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Former Decatur man sentenced for income tax fraud

A former Decatur man has been sentenced to federal prison for tax fraud in the Eastern District of Texas.

Kenneth Edward Jackson, now living in California, pleaded guilty to false statements on income tax return and was sentenced to 36 months in federal prison, followed by one year of supervised release, by U.S. District Judge Robert W. Schroeder III on May 1. Jackson was also ordered to pay restitution in the amount of $484,187.57 to the IRS and five of his small-business clients.

According to information presented in court, Jackson was the president and owner of Employer Tools and Solutions (ETS), a payroll service provider that operated in Denton County.

ETS filed Forms 940 and 941 on its clients’ behalf and made payroll and payroll tax payments using funds provided by its clients. Part of ETS’s function in processing its clients’ payroll was holding and remitting employment tax to the Internal Revenue Service for its clients.

Employment tax consists of trust fund taxes, which are items withheld from employees’ paychecks, and the employer portion of taxes.

From 2017 to 2019, Jackson embezzled at least $185,841.04 of trust funds and at least $114,273.98 of the employer’s portion of taxes from his clients, according to federal court records. He took funds provided by various clients for employment taxes and failed to pay the money over to the IRS. Instead, he kept this money and used it to pay bills—including payments on his home—and to fund his lifestyle—including a European vacation, according to court documents. Jackson also failed to report the client funds he embezzled as income on his U.S. Individual Income Tax return.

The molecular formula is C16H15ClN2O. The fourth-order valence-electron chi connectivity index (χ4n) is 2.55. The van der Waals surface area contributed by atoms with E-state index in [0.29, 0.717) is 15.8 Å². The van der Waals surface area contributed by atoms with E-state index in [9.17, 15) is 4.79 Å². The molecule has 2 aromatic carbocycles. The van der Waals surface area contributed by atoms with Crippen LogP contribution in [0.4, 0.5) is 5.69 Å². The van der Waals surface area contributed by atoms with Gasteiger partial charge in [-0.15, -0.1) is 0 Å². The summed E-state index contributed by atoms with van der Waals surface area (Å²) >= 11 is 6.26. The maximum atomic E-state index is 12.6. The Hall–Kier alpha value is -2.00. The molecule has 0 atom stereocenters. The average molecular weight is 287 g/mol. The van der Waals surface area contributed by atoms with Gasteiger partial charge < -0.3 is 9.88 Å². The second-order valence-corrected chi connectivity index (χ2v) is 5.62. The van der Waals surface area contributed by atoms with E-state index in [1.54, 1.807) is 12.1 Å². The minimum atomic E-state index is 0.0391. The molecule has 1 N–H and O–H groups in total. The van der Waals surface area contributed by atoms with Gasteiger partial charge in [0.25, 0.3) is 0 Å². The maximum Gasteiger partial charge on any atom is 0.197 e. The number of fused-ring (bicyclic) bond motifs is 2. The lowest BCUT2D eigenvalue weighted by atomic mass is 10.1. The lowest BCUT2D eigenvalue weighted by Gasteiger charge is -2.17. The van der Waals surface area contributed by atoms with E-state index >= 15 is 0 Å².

“As a payroll service provider, Jackson’s clients trusted him to honestly handle their finances,” said U.S. Attorney Damien M. Diggs. “But Jackson allowed his greed to overtake his fiduciary duties. In addition to defrauding the United States, he also preyed upon his own clients to support his opulent lifestyle. We are grateful for our partners at the IRS, who not only protect our nation’s treasury, but also victims of financial fraud.”

The case was investigated by the Internal Revenue Service Criminal Investigation (CI) and the Frisco Police Department and prosecuted by Assistant U.S. Attorney Sean J. Taylor.

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